Interview with Matt Howarth, which originally appeared on the Space.com website.
In the genre of atmospheric music, Robert Rich has a substantial reputation. He studied computer music at Stanford’s prestigious CCRMA while earning a degree in Psychology. In 1982, he first performed his now-legendary Sleep Concerts (extremely mellow performances intended to generate hypnogogic states in a sleeping audience, often lasting many hours).
His sonic output has evolved over the years, from the dense ambience of “Trances” and “Drones”, to the environmental electronics of “Rainforest”, to the dark moods of “Stalker” (his collaboration with B. Lustmord), to the exotic whimsy of “Seven Veils”.
Remaining a constant through these evolutionary stages is Rich’s compositional sense, the ability to imbue the passive tonalities of his music with a drama and subliminal tension. His music elevates minimalism to a lusher strata, where ambience can become overpowering and breathtaking.
I was fortunate enough to catch Robert on the eve of Easter 2000. As he was busy preparing to leave in a day to embark on his latest tour, we were forced to keep the interview brief … and odd. (For information on Robert Rich’s tour dates, consult his website)
Q: Your music has such an earthiness to it, evoking a geological quality. How much of an influence does a “cosmic sense of wonder” have upon your own impressions of the music you make?
RR: That sense of wonder is probably the biggest influence of all. It’s not attached to a place, though. It’s a sort of awe that permeates everything. It’s true that much of my music is fairly grounded in the sounds of the planet, because that’s our womb, our nest, and I feel a craving for home (a home which we are quickly destroying…). Some of my albums are definitely permeated with a more outer-space cosmic sensibility, especially “Below Zero” and “Humidity”.
In particular, “Below Zero” investigates ideas of entropy, cosmology and deep time. Believe it or not, some of that music was inspired by the recent findings that Einstein’s cosmological constant might be greater than one, creating an increase in the rate of expansion in the universe, guaranteeing its eventual dissipation and heat death as it expands and asymptotically approaches a vacuum. Music like that is a journey of the imagination, not a metaphorical journey into physical outer space. I regard the mind as the largest and least understood cosmos of all.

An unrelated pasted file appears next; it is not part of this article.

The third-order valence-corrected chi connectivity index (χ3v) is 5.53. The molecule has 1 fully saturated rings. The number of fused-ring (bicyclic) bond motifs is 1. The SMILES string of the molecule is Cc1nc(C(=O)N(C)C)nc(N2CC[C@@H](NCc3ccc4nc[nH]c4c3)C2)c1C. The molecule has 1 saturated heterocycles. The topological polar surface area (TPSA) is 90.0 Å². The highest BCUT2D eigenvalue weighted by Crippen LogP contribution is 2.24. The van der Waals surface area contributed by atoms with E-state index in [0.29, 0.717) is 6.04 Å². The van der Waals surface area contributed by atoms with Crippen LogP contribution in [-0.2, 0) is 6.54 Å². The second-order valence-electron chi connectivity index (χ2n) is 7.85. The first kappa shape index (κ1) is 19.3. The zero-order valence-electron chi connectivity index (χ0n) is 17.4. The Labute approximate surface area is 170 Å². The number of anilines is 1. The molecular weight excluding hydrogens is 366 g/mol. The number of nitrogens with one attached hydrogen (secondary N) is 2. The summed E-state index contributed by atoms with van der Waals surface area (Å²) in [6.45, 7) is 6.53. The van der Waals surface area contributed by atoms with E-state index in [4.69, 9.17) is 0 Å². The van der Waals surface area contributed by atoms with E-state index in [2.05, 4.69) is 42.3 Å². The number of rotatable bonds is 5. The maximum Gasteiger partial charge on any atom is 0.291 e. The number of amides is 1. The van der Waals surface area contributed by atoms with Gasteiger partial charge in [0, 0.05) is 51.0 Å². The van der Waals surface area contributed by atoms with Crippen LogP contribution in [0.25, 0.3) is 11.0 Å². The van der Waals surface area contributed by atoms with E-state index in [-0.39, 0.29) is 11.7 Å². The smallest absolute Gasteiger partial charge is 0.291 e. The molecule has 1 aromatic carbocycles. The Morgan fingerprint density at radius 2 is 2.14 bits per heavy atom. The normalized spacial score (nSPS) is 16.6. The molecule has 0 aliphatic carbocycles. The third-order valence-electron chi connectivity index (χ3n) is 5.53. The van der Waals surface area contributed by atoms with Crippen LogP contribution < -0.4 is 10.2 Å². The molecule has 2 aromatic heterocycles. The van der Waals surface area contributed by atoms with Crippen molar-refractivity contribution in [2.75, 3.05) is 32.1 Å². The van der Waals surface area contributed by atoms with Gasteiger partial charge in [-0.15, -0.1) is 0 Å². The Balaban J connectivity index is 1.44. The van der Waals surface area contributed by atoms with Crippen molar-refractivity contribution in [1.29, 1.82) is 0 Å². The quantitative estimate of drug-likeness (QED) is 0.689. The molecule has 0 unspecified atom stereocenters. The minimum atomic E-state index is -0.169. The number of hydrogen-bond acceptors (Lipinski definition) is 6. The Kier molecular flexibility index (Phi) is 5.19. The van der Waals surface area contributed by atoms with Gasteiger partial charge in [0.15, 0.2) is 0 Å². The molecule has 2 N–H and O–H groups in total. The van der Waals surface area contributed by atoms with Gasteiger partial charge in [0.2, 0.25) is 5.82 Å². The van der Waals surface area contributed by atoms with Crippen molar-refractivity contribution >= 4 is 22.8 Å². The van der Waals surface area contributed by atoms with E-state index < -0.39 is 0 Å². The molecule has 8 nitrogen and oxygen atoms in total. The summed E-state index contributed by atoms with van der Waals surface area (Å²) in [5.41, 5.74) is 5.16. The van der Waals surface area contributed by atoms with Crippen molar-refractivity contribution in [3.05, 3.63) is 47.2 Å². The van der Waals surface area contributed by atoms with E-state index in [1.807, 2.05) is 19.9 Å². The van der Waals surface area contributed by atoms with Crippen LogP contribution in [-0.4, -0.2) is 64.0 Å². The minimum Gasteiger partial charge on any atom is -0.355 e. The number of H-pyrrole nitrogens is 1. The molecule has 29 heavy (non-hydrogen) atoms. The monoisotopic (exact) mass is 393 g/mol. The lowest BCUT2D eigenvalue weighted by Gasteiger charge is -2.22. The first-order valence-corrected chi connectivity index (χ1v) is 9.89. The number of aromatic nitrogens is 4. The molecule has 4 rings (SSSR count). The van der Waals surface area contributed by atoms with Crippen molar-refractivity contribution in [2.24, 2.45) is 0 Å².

Q: Considering how electronic music continues to gain public acceptance, can you see your music being used as “background muzak” for space journeys?
RR: Well, I never really conceive of my music as working very well in the background, although I suppose that it might for some people. I try to make music that will be interesting on several levels, such that it might still have an effect on your mood or perceptions even if it is in the background. Hopefully it proves to be timeless enough that people will still find it interesting in the future, just as we still find Bach interesting in the current era. Perhaps it will make space travelers more nostalgic for the lushness of Earth, which might be a bit too painful out in those cold expanses.
Q: In a reality where music is broadcast to microprocessors inside people’s brains, what music would you like to have playing in your head?
RR: The music of silence, when my own thoughts stop swirling, and the whispering of the universe comes in to take its place.
Q: Have you any thoughts on the subject of the psychological therapeutic value of music such as your own?